We feel so lucky to have Althea and her family in our lives and cannot think of a better story to share. Continue reading to learn more about her incredible daughter, Tiffany.

By all accounts, Tiffany was an extraordinary young woman, known for her memorable spirit, motivating personality and strong faith. An active student, she graduated from West Philadelphia High School with a resume full of accomplishments, including being named homecoming queen and elected class secretary. She won awards at science fairs and served as an advocate for school reform. Entering Cheyney University in 2008, her mom, Althea, who had worked for Lions Eye Bank of Delaware Valley for more than 30 years, said, “Tiffany worked hard to excel, despite numerous hospital stays, and she had many accomplishments, such as being appointed secretary for the National Society of Minorities in Hospitality: Cheyney Branch in September 2012. But more important, Tiffany always encouraged and helped her friends and classmates stay on track. She was very giving and always left an impression on the people she met!”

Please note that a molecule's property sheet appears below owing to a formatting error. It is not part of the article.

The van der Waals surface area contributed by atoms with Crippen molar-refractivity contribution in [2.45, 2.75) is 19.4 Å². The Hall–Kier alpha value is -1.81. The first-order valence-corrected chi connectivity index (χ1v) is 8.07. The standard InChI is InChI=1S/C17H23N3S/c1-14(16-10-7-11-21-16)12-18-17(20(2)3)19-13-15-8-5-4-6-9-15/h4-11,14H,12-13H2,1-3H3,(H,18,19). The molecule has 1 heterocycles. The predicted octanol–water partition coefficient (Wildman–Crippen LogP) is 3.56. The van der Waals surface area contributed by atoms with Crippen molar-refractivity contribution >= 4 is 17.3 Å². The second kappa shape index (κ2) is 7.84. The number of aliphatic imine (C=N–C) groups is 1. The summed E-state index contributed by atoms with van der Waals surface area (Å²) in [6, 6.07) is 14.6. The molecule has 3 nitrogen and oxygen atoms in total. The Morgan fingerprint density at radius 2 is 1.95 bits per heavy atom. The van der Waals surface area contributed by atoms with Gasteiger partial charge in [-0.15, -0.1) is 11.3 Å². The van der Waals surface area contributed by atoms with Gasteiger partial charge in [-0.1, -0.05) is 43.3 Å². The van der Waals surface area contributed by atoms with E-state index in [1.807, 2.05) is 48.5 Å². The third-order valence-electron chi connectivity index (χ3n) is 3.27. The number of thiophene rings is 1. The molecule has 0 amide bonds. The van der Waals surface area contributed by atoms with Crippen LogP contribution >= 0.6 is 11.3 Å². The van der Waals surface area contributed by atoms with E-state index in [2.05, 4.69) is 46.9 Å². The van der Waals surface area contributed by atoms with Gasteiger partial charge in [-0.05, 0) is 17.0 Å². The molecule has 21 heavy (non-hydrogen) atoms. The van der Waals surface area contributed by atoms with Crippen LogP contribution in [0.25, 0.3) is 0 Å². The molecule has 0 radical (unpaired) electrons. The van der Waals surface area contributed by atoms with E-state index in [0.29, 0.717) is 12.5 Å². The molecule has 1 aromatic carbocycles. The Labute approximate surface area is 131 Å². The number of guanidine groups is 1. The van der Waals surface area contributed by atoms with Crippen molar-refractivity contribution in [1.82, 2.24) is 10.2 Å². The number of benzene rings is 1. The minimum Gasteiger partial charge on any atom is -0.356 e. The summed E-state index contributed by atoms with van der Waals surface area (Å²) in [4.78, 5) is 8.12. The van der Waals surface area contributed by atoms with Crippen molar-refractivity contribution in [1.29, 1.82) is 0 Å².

Unfortunately, Tiffany faced some significant health concerns, and in October 2012, during her senior year at Cheyney, Tiffany died of a pulmonary embolism. The family was heartbroken. While they were unable to donate Tiffany’s organs, the decision to donate her eyes, bone and tissue was a given.

“Since I worked here so long, everyone at the Eye Bank watched Tiffany grow up. She was very familiar with the work we do, and she felt strongly about giving back. I knew we could donate her corneas and help to restore the vision of two individuals. After the surgery, the doctor who transplanted one of her corneas let me know that his patient was already seeing clearer than she had in years. It brought tears to my eyes and I thought to myself, what a beautiful legacy she’s passed on,” said Althea.